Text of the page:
Researchers at the University of Kansas Medical Center have shown that seniors can greatly benefit from exercise when it comes to boosting brain health.
With this study researchers wanted to know how much exercise was needed to improve the cognitive function. Participants were 65 and older with no signs of cognitive impairment.
Participants were put into one of four groups: A control group with no moderated exercise, a group who moderately exercised for 150 minutes a week, a group that exercised 75 minutes a week and a group which exercised fro 225 minutes a week.
Across all groups there were benefits to brain health, but those who exercised more improve their visual-spatial processing. This refers to the ability to perceive objects in space and determine how far apart objects are from each other. In everyday life, this might be the ability to gauge where steps are, and even reading. Attention levels and focus also increased among those who exercised the most.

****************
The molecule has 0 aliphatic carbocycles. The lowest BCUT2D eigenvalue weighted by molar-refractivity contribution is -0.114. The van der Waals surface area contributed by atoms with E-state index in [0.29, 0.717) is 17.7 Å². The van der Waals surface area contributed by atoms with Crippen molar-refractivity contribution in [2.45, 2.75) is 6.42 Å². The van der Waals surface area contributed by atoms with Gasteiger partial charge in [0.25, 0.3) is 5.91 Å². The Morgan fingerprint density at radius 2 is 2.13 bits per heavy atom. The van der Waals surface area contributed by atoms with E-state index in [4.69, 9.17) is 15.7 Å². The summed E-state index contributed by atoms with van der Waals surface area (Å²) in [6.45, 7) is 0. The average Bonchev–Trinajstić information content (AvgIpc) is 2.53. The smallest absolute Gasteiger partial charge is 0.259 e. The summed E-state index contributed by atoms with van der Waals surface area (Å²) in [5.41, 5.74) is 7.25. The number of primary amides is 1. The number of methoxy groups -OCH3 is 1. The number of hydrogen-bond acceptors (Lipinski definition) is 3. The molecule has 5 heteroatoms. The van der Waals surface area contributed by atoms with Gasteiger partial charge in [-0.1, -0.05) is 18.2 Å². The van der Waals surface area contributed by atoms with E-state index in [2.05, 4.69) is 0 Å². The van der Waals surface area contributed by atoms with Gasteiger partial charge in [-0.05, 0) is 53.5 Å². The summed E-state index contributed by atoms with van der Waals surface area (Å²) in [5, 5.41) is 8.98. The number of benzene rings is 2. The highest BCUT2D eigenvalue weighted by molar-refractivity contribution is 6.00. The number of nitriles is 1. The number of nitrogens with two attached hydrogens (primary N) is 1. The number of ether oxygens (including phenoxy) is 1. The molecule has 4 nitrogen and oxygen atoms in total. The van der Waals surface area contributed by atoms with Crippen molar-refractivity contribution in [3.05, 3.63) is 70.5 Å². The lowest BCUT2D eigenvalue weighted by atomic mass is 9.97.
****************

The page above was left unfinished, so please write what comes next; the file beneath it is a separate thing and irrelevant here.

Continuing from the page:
Jeffrey Burns, a professor of neurology and co-director of the KU Alzheimer’s disease Center, said, “Basically, the more exercise you did, the more benefit to the brain you saw. Any aerobic exercise was good, and more is better.”
Although it was shown that longer amounts of exercise improved cognitive function, intensity as well plays a role. Eric Vidoni, a professor from KU Medican Center also suggests that the goal should be to boost your fitness level as well in order to achieve benefits to your brain.
The findings were published in PLOS ONE.